How the Conference Operates
Generally speaking, The General Service Conference follows Robert's Rules of Order, and proceeds on as informal a basis as possible consistent with the rights of all concerned. It is important to remember that the purpose of rules of order is to make it easier for the Conference to conduct its business; rules exist to allow the Conference to do what it need to do to carry out the will of the Fellowship by reaching and informed group conscience. Over the years the Conference has adopted some exceptions to Robert's Rules, which help to proceed more closely in accord with the spirit of A.A. tradition.
A Conference quorum — tow-thirds of all registered members — is required to conduct Conference business.
To the extent possible, important matters to come before the conference will be handed via the "Committee system." This assures that a large number of questions can be dealt with during Conference week. Members are encouraged to trust the process. Each Committee considers carefully the items before it and presents its recommendations to the Conference as a whole for acceptance or rejection. Recommendations of Conference committees are automatically motions that have been made and seconded. Members are are asked to refrain from spontaneoulsy amending the work of hte Committee; there are no "friendly" amendments under Robert's Rules.
All matters of policy (Conference Advisory Actions) require substantial unanimity, that is, a two-thirds majority. Any actions, including amendments, that affect an Advisory Action, or motions that might result in such and action, also require a two-thirds majority. Because the number of members present in the hall during the week of Conference varies from time to time, the phrase "two-thirds majority" is taken to mean two-thirds vote of the Conference members voting, as long as the total vote constitutes a Conference quorum.
After each vote on a matter of policy, the side which did not prevail will always be given an opportunity to speak to their position. If the motion passes the tow-thirds vote, the minority may speak. If the motion receives a majority vote, but fails to pass for lack of a two-thirds vote, the majority may speak.
Remember that saving "minority opinions" for after the vote, when there is no rebuttal, is a time-waster, for it can force the conference body to reconsider a question that might well have been decided the first time around if it had been thoroughly examined from all sides.
General Rules of Debate and Voting
(Agreed at the beginning of each Conference)
- People who wish to speak line up at the microphones and are called on in order.
- Each person may speak for two (2) minutes.
- No one may speak for a second time on a topic until all who wish to have spoken for the first time.
- Full discussion of a recommendation should take place before each vote.
- Everyone is entitled to, and should, express his or her opinion. However, if your perspective has already been stated by someone else, it is not necessary to go the mike and say it again.
- Our experience is that premature actions such as amending motions early in the discussion or hastily calling the question can divert attention from the subject at hand, confusing and/or delaying Conference business.
- Voting is by show of hands unless the Conference decides otherwise.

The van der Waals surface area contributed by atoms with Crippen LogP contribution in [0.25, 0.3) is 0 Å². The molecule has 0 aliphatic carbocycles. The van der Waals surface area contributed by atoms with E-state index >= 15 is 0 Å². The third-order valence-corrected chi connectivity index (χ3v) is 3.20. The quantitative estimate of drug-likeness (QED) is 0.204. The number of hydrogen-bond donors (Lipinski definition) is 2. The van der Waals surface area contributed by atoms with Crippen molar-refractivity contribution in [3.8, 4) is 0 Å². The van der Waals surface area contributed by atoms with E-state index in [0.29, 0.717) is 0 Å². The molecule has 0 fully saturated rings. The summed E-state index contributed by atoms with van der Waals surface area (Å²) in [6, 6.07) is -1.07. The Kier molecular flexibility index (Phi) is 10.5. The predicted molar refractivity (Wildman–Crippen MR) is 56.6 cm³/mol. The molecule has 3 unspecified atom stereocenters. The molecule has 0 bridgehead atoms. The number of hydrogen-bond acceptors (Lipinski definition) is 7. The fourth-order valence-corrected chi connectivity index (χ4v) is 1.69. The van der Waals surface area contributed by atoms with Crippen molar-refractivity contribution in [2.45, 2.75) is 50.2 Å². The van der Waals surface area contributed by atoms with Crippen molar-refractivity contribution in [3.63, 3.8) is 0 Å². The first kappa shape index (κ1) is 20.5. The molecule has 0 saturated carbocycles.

Motions Made During Conference
When making a motoin, come to the microphone and address the chair. There are various types of motions we use to help reach an informedgroup conscience. The specific rules governing each are on the next page.
Tabling a Motion
Tabling a motion postpones discussion to a later time during the same Conference.
Motion to Recommit
The motion to recommit returns a motion or proposal to the respective trustees' committee for further consideration. A motion to recommit must be seconded, as debatable and can be ammended.
Calling the Question
Calling the question brings debate to a halt while Conference members decide whether to proceed directly to a vote (the question) or go on with the debate.
A motion to reconsider a vote may be made only by a member who voted with prevailing side, but it can be seconded by anyone. If the majority votes to reconsider, full debate, pro and cons, is resumed.
Floor actions may be introduced at anytime during the Conference except at the Sharing Sessions. When a floor action is to be heard, its maker will be given two (2) minutes to state the rationale behind the action, after which the chair shall ask if there is a motion that the Conference decline to consider the floor action.
Declining to Consider a Floor Actions
A motion to decline to consider a floor action is made without comment.
Summary of Conference Procedures
|MOTION||Requires a second?||Is Debatable?||Vote Required for Approval||Minority Voice Heard?|
|Committee Recommedation||Presented in the committee report.||Automatically seconded||YES||Two-thirds||Yes|
|Amending a Motion||A motion on the floor is owned by the entire Conference body, no longer by the Committee which recommended it.
The committee is not asked to vote on the motion to amend; any motion to amend a main motion depends on the approval of the Conference.
|Tabling a Motion||Made without comment.||YES||NO||Simple Majority||NO|
|Moving to Recommit||Made without comment.||YES||YES||Two-thirds||NO|
|Calling the Question||Made without comment.||YES||NO||Two-thirds||NO|
|Reconsidering a Vote||May only be made by a member who voted with the prevailing side.
No action may be reconsidered twice.
May be seconded by either side
|Making a Floor Action||Made without comment.
Introduced any time during the Conference except at the Sharing Sessions.
Is submitted in writing by the maker to the Conference secretary.
|Declining to Consider a Floor Action||Made without comment.
May be made after the maker of ta floor action is provided time to state the rationale for it.